The NL East has been a whole lot more interesting than most people thought it would be going into the season.
Everyone figured the Braves would be terrible, and, well, they are. If the season ended today, they would be tied for the the third worst winning percentage (.250) since 1900. That’s bad, but it’s not really surprising.
The Phillies, who everyone also expected to get beat up on, are currently second in the division, thanks mainly to their rotation, perhaps the best bullpen in baseball and some serious luck, as their run differential currently sits at -28. Based on that, their Pythagorean Winning Percentage suggests that they look more like a team with a 17-24 record, rather than the other way around, but regardless of what the predictive stats say will happen going forward, they’re currently in the mix at the top of the division.
Contrary to preseason expectations, the Nationals and Mets aren’t just beating up on the Braves and Phillies and duking it out at the top of the division.
What about the team we haven’t even mentioned yet? Don’t forget about them, either. The Miami Marlins are only 3.5 games back out of first and one game back from a Wild Card spot despite being fourth in the division. When they lost last year's NL Batting Champ Dee Gordon to an 80-game suspension back in April, it certainly looked like it might be tougher for the Marlins to continue to contend. With Giancarlo Stanton looking like something approaching a mere mortal (.221/.335/.500) for the first time in his career, someone was going to have to ratchet it up a notch to keep the Marlins in the mix. That someone is Christian Yelich.
It’s not that Yelich has exactly been flying off the radar. He was always one of the Marlins' top prospects and was MLB.com’s 17th prospect overall in 2012 and his minor league numbers always showed promise. In his first two full seasons in the majors, he put up solid numbers: 115 OPS+, 3.7 bWAR and hit .284/.362/.402 (2013) and 116 OPS+, 3.5 bWAR and hit .300/.366/.416 (2014). His wRC+ was steady at 117 each year since he was called up in 2012. Yelich has been a solid contributor to date and one of the reasons that the Marlins outfield has been pegged as the best outfield in baseball by some evaluators, but when you’re playing in the same outfield as Giancarlo Stanton, you’re bound to get overlooked a bit.
Well, not anymore, Yelich is currently hitting .323/.424/.531 and leads the Marlins in bWAR (1.6). He’s currently all over the leaderboard (in 9th place wherever he appears, coincidentally) for several categories across MLB, including OBP and doubles. So what’s the story? He’s sporting a .373 BABIP which, in a vacuum, would make you scream “luck” and move along. The only problem is that he maintained a .370 BABIP over the whole last season and a .356 BABIP in 2014. His career BABIP is .366 and he’s past the stabilization point, so that’s not it. In fact, the biggest cause of Yelich’s abnormally high BABIP, his ridiculous ability to not pop the ball up, has been his biggest asset, but also what kept him from moving into top-ten overall prospect territory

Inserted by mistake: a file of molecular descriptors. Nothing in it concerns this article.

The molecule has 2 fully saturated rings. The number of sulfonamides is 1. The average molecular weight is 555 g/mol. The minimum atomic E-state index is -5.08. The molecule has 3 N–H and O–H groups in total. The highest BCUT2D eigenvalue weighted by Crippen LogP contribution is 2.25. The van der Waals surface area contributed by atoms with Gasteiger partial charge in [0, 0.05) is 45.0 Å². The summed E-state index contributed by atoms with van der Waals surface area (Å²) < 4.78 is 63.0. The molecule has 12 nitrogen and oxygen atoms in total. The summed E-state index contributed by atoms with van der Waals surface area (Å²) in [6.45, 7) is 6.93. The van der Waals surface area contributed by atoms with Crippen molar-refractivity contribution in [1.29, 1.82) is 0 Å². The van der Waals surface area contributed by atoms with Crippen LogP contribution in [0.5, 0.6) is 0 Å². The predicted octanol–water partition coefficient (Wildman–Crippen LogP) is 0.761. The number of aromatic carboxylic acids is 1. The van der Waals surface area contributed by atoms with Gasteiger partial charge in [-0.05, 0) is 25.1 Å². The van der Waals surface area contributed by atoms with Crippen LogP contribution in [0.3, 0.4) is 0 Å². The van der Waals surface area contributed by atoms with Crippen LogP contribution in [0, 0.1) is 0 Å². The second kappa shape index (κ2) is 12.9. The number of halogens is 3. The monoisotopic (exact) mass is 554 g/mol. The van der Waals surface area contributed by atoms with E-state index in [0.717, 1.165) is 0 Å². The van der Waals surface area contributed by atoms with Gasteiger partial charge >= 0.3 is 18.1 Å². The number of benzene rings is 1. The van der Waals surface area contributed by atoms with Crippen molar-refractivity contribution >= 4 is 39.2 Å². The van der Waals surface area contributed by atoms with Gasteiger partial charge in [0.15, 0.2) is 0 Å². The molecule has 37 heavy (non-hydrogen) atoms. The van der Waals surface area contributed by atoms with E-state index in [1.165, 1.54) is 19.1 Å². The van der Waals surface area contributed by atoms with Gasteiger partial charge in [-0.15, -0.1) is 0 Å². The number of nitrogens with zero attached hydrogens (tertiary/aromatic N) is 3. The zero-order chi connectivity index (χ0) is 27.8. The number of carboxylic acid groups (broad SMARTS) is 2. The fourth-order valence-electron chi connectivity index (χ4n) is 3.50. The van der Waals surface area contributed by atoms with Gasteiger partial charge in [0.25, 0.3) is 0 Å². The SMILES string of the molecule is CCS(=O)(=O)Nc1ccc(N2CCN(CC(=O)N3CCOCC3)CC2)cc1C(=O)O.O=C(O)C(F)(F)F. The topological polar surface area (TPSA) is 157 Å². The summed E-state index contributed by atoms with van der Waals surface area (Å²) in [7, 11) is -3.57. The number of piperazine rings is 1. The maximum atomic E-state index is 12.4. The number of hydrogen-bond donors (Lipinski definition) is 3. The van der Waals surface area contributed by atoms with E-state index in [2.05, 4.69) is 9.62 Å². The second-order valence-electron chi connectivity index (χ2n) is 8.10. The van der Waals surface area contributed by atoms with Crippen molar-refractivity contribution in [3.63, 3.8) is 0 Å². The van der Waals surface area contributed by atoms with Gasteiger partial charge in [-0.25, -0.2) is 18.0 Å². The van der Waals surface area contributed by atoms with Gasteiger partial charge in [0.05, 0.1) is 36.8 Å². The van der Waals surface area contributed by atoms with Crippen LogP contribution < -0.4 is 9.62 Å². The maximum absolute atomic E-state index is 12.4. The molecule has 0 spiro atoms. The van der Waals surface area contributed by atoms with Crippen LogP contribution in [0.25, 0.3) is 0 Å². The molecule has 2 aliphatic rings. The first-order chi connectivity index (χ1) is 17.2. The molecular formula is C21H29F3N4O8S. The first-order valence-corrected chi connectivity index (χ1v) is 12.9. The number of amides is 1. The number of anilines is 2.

Yelich has always seen the ball well and made lots of contact. The only knock on Yelich’s prospect pedigree that kept him from looking truly elite was his lack of power, since he was seen as groundball hitter with a great eye who was going to get on base a lot (all correct) but who was basically a singles hitter. This year, he’s already at five HR, while his previous high was nine in 2014. He’s already at 13 doubles through 40 games. Where was he at through 40 games in 2014? 6 doubles. In 2015? 3 doubles. As Jeff Sullivan at Fangraphs pointed out the other day, Yelich is hitting fastballs better than ever (making contact on 96%) and finally figuring out how to get inside pitches up in the air.
Maybe it’s the fact that he’s got the greatest hitter of all time as his batting coach? Maybe not, but, regardless, Yelich is figuring things out in front of our very eyes and it’s making him one of the most exciting players to watch in the game (unless, of course, all you care about is scratching your dinger itch). Keep in mind that he’s only 24, so we might be progressing towards peak Yelich if the changes he’s been making stick and he’s able to drive the ball with more authority consistently. If that happens and Stanton can snap out of his relative slump (a likelihood), the Marlins could make things very interesting for the rest of the season in the NL East and Wild Card race.